City representatives discuss music venue regulations at CitySpace Tuesday

The City has invited business owners, members of the music community and the otherwise interested to a conversation about imminent zoning changes that could affect music citywide. The meeting is at CitySpace, Tuesday at 2:15pm.

In meetings so far, the music community’s argument that live music is already adequately regulated has gone head-to-head with conventional zoning wisdom. While members of the music community have suggested the city scrap permits altogether and enforce the existing noise limit, Tolbert said at a follow-up meeting at Random Row in late January, “From a zoning standpoint, I would argue that a restaurant has a different use from a venue that has music going on from midnight or later.” The city regularly receives noise complaints about the latter.

Tomorrow’s meeting is the third installment of engagements that started when members of the music community visited a City Council meeting to oppose an item on Council’s consent agenda that would require restaurants hosting music without special use permits to get a permit by March 1, and others without the ability to get permits—including The Garage and C’ville Coffee—to cease hosting music.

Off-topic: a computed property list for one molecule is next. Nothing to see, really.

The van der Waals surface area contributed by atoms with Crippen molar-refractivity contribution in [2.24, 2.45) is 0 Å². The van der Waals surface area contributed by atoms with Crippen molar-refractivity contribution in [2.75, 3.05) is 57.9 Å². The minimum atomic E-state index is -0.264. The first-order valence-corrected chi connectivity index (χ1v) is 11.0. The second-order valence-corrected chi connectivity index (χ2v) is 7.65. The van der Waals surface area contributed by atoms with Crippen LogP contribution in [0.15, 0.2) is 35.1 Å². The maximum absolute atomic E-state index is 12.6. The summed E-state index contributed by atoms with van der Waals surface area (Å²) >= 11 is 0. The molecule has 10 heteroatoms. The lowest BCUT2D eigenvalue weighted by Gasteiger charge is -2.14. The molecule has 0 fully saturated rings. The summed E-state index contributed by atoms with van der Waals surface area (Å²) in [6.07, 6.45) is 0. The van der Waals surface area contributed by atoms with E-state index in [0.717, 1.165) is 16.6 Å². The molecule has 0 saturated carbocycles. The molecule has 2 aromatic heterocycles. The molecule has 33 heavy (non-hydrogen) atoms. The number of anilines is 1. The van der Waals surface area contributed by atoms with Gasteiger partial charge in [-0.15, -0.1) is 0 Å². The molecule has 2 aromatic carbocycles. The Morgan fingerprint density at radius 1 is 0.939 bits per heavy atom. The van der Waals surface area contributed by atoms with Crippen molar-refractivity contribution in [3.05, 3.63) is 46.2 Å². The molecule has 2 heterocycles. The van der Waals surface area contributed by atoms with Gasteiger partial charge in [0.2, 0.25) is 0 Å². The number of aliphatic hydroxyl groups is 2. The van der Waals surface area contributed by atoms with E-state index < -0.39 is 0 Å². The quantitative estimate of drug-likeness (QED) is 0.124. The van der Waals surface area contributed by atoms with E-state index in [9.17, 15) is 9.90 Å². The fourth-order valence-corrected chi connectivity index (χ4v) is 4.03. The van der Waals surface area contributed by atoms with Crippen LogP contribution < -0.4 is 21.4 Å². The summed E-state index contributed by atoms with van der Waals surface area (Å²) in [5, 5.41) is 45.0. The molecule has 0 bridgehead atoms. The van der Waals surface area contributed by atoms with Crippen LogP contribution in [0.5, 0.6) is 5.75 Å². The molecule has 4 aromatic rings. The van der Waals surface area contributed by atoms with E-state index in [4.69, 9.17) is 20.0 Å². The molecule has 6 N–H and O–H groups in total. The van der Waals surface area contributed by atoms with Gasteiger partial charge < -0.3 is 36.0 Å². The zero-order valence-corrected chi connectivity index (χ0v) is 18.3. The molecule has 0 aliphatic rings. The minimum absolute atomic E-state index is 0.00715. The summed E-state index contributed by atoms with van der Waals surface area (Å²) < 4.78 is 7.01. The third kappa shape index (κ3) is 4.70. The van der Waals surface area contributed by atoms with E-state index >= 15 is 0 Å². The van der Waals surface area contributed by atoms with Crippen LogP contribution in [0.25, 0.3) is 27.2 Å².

But at later Random Row meeting, Tolbert said that putting the rules as they are before the Council was the first step toward changing them. “We have to either change the code or enforce it,” he said. “Our goal is to make it as easy as possible—maintaining some degree of control—for everybody to operate and keep playing music. I don’t want to put anybody out of business.”

New alternatives on the table include a provisional use permit, under which businesses that violate the law would lose the ability to host music for a set period of time. Such permits could potentially be offered for free until July, at which point new businesses looking to host music would have to purchase them.

Whatever happens, new changes have to pass through the Planning Commission and City Council before taking effect.

“If it weren’t for the lowest common denominator, we wouldn’t have to have zoning,” Tolbert said at Random Row.

Somewhere, Jim Baldi is laughing.

How should the City regulate live music?

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